Monday, August 20, 2007

Max Roach, R.I.P.

Max Roach, one of the great drummers in jazz history, passed away on August 16th at the age of 83. As my friend Joe Germuska wrote, "Roach was a giant of the music who kept innovating after most of his generation had passed on and the rest had largely settled into a pretty comfortable niche. Roach, on the other hand, always pressed forward, advancing radical political views as well as a very fresh approach to sound." Amen.

NPR did a really nice segment on Roach. You can listen to it here:
NPR appreciation of Max Roach

Here is a groovin' clip of Max Roach jammin' with Billy Harper, Cecil Bridgewater and Reggie Workman:

New York Times
Washington Post
L.A. Times

Other YouTube clips:
Max Roach and Abbey Lincoln
Roach drumming to MLK's "I Have a Dream" speech
Max Roach and Art Blakey dueling
M'boom project

Richard Harrington of the Washington Post suggests the following CDs:

• "Max Roach and Clifford Brown," Vols. 1 and 2, and "Daahoud" (all 1954). These three classic albums define the hard bop sound of the '50s, and give the promise of what would have been a seminal quintet had not Brown died in a car crash in 1956.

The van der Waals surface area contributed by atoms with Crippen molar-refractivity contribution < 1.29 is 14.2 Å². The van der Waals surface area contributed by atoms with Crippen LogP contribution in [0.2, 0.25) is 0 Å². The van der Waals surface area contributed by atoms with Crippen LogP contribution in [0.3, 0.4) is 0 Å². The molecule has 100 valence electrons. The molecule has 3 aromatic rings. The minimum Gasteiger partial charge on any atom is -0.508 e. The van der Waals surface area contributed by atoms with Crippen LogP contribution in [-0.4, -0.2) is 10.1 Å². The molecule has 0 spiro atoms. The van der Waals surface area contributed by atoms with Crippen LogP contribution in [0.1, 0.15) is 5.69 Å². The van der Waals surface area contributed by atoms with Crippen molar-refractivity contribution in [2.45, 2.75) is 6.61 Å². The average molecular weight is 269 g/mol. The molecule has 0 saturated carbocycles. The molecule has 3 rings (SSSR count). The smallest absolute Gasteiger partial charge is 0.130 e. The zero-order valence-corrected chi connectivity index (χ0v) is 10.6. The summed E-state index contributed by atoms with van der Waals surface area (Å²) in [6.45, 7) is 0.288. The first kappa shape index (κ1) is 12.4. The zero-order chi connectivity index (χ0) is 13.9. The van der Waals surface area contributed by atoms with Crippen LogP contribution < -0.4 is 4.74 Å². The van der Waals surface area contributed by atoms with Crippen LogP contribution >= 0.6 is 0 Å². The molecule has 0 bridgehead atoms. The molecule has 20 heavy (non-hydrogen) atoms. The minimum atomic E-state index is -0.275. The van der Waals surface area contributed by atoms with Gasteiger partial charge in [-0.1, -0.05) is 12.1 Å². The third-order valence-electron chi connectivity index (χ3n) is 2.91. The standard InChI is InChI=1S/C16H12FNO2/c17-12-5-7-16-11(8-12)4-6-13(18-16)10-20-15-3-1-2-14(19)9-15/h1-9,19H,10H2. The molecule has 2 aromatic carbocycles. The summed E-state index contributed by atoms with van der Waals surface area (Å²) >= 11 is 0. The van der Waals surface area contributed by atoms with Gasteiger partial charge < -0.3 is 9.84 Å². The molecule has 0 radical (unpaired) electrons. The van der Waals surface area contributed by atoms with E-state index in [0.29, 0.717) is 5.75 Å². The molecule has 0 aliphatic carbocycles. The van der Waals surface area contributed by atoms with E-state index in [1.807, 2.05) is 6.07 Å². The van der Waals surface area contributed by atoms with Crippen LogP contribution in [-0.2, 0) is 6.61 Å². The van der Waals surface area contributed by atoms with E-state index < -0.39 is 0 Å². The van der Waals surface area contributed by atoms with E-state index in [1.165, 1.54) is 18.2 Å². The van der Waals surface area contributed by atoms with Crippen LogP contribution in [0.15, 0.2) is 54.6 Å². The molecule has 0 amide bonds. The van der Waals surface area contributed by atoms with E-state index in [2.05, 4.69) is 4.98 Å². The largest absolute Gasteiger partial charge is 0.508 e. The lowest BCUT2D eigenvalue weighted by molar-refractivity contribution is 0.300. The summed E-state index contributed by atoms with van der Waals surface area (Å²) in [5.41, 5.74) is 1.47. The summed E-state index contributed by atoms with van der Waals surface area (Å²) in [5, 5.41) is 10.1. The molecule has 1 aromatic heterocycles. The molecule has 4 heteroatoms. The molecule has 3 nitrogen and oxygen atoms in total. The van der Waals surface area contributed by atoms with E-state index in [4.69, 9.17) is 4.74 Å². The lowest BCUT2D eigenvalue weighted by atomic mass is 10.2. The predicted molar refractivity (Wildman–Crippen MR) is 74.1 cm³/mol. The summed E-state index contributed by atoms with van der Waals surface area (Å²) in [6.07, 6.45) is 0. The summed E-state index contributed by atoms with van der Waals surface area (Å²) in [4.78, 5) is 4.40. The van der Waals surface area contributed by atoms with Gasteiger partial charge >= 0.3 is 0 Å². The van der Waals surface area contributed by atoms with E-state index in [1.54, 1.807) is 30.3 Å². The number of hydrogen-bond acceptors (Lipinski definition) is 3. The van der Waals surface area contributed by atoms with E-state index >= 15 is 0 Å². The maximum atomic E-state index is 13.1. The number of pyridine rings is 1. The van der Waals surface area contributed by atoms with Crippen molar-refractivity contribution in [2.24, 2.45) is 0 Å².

• "The Max Roach 4 Plays Charlie Parker" (1958). A pianoless quartet explores music by or associated with Roach's first great musical partner.

• "We Insist! Max Roach's Freedom Now Suite" (1960). A fiery melding of politics, racial justice and social aspiration, with lyrics by the late Oscar Brown Jr.

• "Percussion Bitter Sweet" (1961). Another politically tinged outing with help from Eric Dolphy and Clifford Jordan, among others.

• "M'Boom" (1979). Rhythm was fundamental to the instruments used here, but used in way that reflected what Roach called "the traditional definition of music . . . an equal triangle of harmony, melody and rhythm."

No comments:

Post a Comment